6 Technologies Which Will Never Die
27 July 2015 by Marketing Team
We use technology every day at FJG. From the moment we get into the office in the morning to the moment we leave and beyond, technology is ever more intertwined with our work and personal life. But how much do we really think about the technology around us?
The marketing team at Fisher Jones Greenwood will be writing a series of blogs based on the technology we live with today, and the technology we could see in the future.
In the first blog in the FJG Technology series, we take a look at six technologies which seem to have been around forever, but which despite their age, continue to survive and thrive and look like they will continue to do so as they continually evolve into the future…..
Knowing the time is something we cannot live without and the earliest watch that we know of dates all the way back to 1530. Over the years, the simple watch has evolved from a pocket sized time piece to a modern wristwatch. Over the last year (in particular with the AppleWatch) we have witnessed the emergence of the smartwatch. So although an AppleWatch may look very different to a classic pocket watch, we can’t imagine a world without watches in some shape or form.
Standardised in 1982 and used ever since, the Internet is continuing to grow in size and in importance. As of 2013, around 77% of the developed world had access to the Internet. Google are hoping to provide true world wide access to the World Wide Web in the future so that number will only be going one way. Not only will it continue, but could you even now imagine modern society surviving without it?
There was a time when our only forms of transport were walking or swimming, until the day one smart person decided to jump on the back of an animal and revolutionise the way we think. Transport has evolved tremendously since then and we now rely on more forms of transport than ever, from the noble bicycle to the time-slashing plane. One day we may even be able to hitch a commercial flight into space or be the passenger of a driverless car…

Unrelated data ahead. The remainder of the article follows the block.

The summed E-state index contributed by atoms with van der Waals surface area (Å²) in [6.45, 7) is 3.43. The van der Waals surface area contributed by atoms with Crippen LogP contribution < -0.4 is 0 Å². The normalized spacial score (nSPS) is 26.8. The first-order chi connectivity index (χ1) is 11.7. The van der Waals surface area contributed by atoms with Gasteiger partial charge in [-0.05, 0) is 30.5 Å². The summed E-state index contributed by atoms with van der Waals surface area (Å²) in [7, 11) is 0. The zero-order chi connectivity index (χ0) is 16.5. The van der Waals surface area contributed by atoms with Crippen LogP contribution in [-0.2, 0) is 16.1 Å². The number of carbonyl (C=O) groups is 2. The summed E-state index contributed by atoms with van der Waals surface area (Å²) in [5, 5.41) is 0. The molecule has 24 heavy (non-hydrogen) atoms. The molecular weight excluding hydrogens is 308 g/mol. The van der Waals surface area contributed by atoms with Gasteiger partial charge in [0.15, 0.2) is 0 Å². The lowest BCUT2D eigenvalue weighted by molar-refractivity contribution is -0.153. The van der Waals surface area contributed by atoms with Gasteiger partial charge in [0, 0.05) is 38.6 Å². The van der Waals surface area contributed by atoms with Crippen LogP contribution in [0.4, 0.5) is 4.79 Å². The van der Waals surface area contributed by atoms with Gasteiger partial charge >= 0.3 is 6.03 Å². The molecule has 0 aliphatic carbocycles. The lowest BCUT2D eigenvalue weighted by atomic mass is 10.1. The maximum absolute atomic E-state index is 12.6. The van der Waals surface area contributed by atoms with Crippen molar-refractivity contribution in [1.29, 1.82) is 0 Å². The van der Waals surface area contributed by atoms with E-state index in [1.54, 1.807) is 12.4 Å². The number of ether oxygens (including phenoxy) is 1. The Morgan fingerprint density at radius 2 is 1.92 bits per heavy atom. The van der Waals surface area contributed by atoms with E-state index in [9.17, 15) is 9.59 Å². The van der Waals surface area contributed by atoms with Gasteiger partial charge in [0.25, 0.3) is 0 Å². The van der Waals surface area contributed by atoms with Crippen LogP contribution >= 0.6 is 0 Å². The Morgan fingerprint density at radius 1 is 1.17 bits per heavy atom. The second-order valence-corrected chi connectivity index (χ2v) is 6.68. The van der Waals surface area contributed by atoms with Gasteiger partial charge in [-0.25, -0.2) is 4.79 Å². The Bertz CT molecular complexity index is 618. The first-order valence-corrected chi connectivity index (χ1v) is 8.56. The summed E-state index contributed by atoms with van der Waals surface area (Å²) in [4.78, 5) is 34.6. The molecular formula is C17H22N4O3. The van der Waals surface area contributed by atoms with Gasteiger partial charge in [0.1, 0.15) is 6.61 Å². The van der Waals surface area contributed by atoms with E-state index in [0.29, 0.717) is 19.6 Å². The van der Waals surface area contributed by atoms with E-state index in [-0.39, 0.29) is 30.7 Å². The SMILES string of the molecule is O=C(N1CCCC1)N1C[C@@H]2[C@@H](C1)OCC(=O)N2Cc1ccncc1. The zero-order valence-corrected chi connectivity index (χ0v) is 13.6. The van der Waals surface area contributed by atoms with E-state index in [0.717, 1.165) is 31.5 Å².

TV’s became commercially available in 1920 and commonplace in homes after WWII. Today we have the luxury of viewing our favourite programs and movies in 3D TV’s, curved TV’s, ultraHD TV’s and examples from Toshiba of TV’s being imbedded into mirrors. Who knows what the future holds for this technology. Live TV may be taking a hit from online streaming services but TV of one shape or another is still going strong.
The trusted map will always be reliable, but GPS has paved a way for a more accurate resource. These days GPS is used in our phones, satellite navigation, automated vehicles, astronomy, defence systems and many more fields. GPS is something many of us rely without any consideration. Have you ever added a location to Facebook, twitter or an Instagram photo? If so you used GPS…
A camera is something we take for granted; remember the days when you had to have a painting? No, didn’t think so. Not that long ago people received multi-coloured photo development offers through the post and you had to wait weeks for your holiday photos to come through. Now that seems like another age as we take photos from our phones and print them ourselves in the supermarket. The camera has evolved at a rapid rate throughout time and as they’re integrated ever more into our phones, cameras stand very little chance of leaving us.
These are a small handful of vital technologies which will probably never leave us and will continue to influence our lives in the future in some way. But what have we missed out, what is even more vital than these six technologies? Leave a comment or tweet us @FJGSolicitors to tell us you thoughts on the technology which will never die.
James Bird has been recognised with a national accredited award for expertise in supporting older and vulnerable pe… https://t.co/dcf6iyCAlc13 hours
RT @lawclinicsarah: Many thanks to Julia Brewer of @FJGSolicitors for advising in @AngliaLawSchool Virtual Family Law Clinic this morning.…15 hours